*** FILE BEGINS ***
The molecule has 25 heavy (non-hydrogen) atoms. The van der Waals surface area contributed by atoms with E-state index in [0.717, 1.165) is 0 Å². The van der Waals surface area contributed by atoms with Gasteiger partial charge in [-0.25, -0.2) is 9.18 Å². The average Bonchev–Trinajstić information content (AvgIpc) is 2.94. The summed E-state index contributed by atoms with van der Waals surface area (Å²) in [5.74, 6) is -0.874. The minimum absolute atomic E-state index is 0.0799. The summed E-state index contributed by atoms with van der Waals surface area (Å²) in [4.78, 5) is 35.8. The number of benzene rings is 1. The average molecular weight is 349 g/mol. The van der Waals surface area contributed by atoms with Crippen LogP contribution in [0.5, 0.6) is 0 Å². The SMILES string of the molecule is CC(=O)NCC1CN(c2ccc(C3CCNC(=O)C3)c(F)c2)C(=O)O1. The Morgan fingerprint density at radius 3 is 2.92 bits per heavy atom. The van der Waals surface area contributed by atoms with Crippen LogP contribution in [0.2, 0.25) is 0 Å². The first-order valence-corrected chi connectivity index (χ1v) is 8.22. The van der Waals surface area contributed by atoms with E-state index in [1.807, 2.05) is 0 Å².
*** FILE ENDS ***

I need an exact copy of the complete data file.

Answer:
The molecule has 25 heavy (non-hydrogen) atoms. The van der Waals surface area contributed by atoms with E-state index in [0.717, 1.165) is 0 Å². The van der Waals surface area contributed by atoms with Gasteiger partial charge in [-0.25, -0.2) is 9.18 Å². The average Bonchev–Trinajstić information content (AvgIpc) is 2.94. The summed E-state index contributed by atoms with van der Waals surface area (Å²) in [5.74, 6) is -0.874. The minimum absolute atomic E-state index is 0.0799. The summed E-state index contributed by atoms with van der Waals surface area (Å²) in [4.78, 5) is 35.8. The number of benzene rings is 1. The average molecular weight is 349 g/mol. The van der Waals surface area contributed by atoms with Crippen LogP contribution in [0.5, 0.6) is 0 Å². The SMILES string of the molecule is CC(=O)NCC1CN(c2ccc(C3CCNC(=O)C3)c(F)c2)C(=O)O1. The Morgan fingerprint density at radius 3 is 2.92 bits per heavy atom. The van der Waals surface area contributed by atoms with Crippen LogP contribution in [0.2, 0.25) is 0 Å². The first-order valence-corrected chi connectivity index (χ1v) is 8.22. The van der Waals surface area contributed by atoms with E-state index in [1.807, 2.05) is 0 Å².